In our new working paper, I and my 13 co-authors (listed in the tagline at the end of this column) compare rates of absolute income mobility in the United States to seven other high-income countries in North America and Europe: Canada, Denmark, Finland, the Netherlands, Norway, Sweden, and the United Kingdom. As Figure 1 shows, the variation in upward mobility rates among these countries is striking. (See Figure 1.)
Figure 1 shows that more than 75 percent of Norwegian children in recent birth cohorts grew up to earn more than their parents, compared to around 55 percent of children in the United States and Canada. Children born in the 1970s in the Netherlands had even higher rates of upward mobility—almost 80 percent—before seeing a sharp decline for cohorts who turned 30 after the global financial crisis of 2008. Between 65 percent and 75 percent of children in Finland, Sweden, and the United Kingdom experienced upward mobility in absolute terms.
Among the European countries in our sample, only Denmark has seen upward mobility rates lower than the United States and Canada, following a steep decline after the global financial crisis, which hit Denmark especially hard. But the Danish welfare state had the effect of blunting the impact of the crisis. The country’s pretax upward mobility for the 1982 cohort was just 46 percent, yet upward mobility after taxes and social transfers was 67 percent, as shown in Figure 2.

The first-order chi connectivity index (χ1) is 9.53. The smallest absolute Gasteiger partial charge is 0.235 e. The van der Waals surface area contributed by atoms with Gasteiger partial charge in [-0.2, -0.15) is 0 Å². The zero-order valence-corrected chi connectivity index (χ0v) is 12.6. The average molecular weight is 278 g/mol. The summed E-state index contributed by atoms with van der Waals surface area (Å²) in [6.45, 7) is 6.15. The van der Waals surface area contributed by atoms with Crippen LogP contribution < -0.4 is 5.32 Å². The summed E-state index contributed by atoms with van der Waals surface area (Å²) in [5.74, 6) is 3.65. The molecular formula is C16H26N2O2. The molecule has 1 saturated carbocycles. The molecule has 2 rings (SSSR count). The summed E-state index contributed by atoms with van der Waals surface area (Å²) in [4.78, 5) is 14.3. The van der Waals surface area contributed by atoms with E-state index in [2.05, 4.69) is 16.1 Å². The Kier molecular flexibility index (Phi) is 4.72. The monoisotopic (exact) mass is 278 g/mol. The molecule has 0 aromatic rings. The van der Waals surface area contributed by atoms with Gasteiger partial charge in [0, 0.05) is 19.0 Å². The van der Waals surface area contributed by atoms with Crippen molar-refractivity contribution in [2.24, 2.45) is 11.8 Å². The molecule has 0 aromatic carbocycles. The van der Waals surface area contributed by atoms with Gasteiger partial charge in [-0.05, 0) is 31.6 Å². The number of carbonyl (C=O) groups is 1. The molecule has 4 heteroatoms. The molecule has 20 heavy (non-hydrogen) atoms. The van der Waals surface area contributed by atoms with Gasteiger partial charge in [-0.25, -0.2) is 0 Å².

In contrast, upward mobility in post-tax disposable income for the 1982 cohort in the United States was just 7 percentage points higher than in pretax income, and the gap has narrowed further for more recent cohorts. The Danish exposure to macroeconomic headwinds was buffered by its tax system and welfare state, in line with its longstanding policy of “flexicurity” in its labor market, which combines relatively low barriers to hiring and firing with substantial social insurance protections.
What explains the variation in upward absolute mobility rates across countries? There are at least three main possibilities. It could be that the level of absolute mobility is shaped by the level of relative mobility—the likelihood that a child born to parents who are poorer than their peers might grow up to be rich relative to her own cohort. Alternately, it could be that faster economic growth is the main driver of upward mobility in absolute terms. Finally, higher rates of absolute mobility might result from lower levels of inequality, which means that a given amount of economic growth translates into higher living standards for more people.